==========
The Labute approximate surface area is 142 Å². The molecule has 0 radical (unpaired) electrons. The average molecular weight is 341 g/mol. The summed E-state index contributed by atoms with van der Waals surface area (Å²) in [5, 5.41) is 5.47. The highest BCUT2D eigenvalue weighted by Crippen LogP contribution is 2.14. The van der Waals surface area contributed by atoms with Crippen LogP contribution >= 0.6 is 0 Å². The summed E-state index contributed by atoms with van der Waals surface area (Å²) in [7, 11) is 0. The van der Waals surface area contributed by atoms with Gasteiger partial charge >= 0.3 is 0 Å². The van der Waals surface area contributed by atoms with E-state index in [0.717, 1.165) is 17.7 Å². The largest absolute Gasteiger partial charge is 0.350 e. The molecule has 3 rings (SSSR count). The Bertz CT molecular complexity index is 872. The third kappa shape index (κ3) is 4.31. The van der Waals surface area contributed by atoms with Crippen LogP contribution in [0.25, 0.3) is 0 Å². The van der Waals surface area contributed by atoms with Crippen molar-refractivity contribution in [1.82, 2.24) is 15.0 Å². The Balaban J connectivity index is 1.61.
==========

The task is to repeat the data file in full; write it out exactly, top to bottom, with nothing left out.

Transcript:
The Labute approximate surface area is 142 Å². The molecule has 0 radical (unpaired) electrons. The average molecular weight is 341 g/mol. The summed E-state index contributed by atoms with van der Waals surface area (Å²) in [5, 5.41) is 5.47. The highest BCUT2D eigenvalue weighted by Crippen LogP contribution is 2.14. The van der Waals surface area contributed by atoms with Crippen LogP contribution >= 0.6 is 0 Å². The summed E-state index contributed by atoms with van der Waals surface area (Å²) in [7, 11) is 0. The van der Waals surface area contributed by atoms with Gasteiger partial charge >= 0.3 is 0 Å². The van der Waals surface area contributed by atoms with E-state index in [0.717, 1.165) is 17.7 Å². The largest absolute Gasteiger partial charge is 0.350 e. The molecule has 3 rings (SSSR count). The Bertz CT molecular complexity index is 872. The third kappa shape index (κ3) is 4.31. The van der Waals surface area contributed by atoms with Crippen LogP contribution in [0.25, 0.3) is 0 Å². The van der Waals surface area contributed by atoms with Crippen molar-refractivity contribution in [1.82, 2.24) is 15.0 Å². The Balaban J connectivity index is 1.61.